Few programming languages make such a bold move, although more should. A language that grows ever more complex with time becomes a huge liability. Much of this complexity is unavoidable, but the avoidable one should be avoided! Making the necessary non-backward-compatible changes to a language is an expensive investment because the migration of existing libraries and applications becomes a project of its own for each of those libraries and applications. On the other hand, this investment also has an immense payoff in maintainability and extensibility in the long term.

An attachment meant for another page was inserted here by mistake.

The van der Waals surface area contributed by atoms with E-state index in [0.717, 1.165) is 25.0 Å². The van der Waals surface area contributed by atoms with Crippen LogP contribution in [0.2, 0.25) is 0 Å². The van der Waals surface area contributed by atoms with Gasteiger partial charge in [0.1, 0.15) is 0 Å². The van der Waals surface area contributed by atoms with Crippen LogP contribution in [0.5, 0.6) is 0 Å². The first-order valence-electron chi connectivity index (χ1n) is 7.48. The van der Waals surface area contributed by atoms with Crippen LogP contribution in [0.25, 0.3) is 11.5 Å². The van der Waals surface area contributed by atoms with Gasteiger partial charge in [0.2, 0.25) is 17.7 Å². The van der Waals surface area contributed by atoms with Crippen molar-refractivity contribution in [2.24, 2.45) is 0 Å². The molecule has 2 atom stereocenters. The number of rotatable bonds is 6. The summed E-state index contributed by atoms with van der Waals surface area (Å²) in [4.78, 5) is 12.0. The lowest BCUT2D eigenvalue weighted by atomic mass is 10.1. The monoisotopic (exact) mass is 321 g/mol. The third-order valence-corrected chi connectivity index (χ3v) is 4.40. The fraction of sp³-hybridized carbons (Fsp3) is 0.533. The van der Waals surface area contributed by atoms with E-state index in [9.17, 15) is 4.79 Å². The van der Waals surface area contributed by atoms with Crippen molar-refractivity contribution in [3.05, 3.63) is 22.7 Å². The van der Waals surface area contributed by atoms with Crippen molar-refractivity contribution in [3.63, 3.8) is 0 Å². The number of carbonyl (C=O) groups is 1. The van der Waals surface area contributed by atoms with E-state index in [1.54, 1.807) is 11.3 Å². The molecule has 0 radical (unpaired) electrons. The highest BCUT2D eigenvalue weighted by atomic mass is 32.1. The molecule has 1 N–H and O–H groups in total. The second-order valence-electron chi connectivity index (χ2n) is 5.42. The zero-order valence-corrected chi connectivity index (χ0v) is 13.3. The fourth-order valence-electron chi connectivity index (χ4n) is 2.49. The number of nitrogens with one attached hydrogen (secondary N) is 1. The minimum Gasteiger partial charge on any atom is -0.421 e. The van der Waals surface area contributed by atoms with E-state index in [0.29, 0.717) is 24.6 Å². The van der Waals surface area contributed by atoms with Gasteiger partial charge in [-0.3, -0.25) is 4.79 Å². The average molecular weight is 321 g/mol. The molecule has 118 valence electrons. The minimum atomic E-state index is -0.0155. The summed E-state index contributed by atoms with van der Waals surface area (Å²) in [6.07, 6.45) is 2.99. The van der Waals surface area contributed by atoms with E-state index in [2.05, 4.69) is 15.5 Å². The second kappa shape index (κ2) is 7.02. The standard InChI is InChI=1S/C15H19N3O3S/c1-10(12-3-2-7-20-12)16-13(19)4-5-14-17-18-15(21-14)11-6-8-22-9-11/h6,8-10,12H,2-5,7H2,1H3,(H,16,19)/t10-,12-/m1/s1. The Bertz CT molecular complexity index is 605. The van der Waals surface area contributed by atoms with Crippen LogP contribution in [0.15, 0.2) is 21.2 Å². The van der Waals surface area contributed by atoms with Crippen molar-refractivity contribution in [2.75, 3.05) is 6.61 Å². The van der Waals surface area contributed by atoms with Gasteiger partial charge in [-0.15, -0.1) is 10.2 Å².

Now, it has been more than six months since Python 3.0 has been released, but a naive search on Google doesn't turn up any migration information yet! Some people seem to have plans for migration, but there's no experience-report yet. Also, there is no list of libraries that have already moved or are planning to move. Unfortunately it seems that no application or library can be migrated until all of it's dependent libraries have done so. Of course, a project could migrate to 2.6, import feature from future and use the -3 compatibility checking option. But it seems that most are still waiting for the "upstream" projects to move.
Here are some references:
- PEP 3000 - "guidelines for Python 3000 development" by Guido van Rossum
- How are you planning on handling the migration to Python 3? - Discussion on stackoverflow.com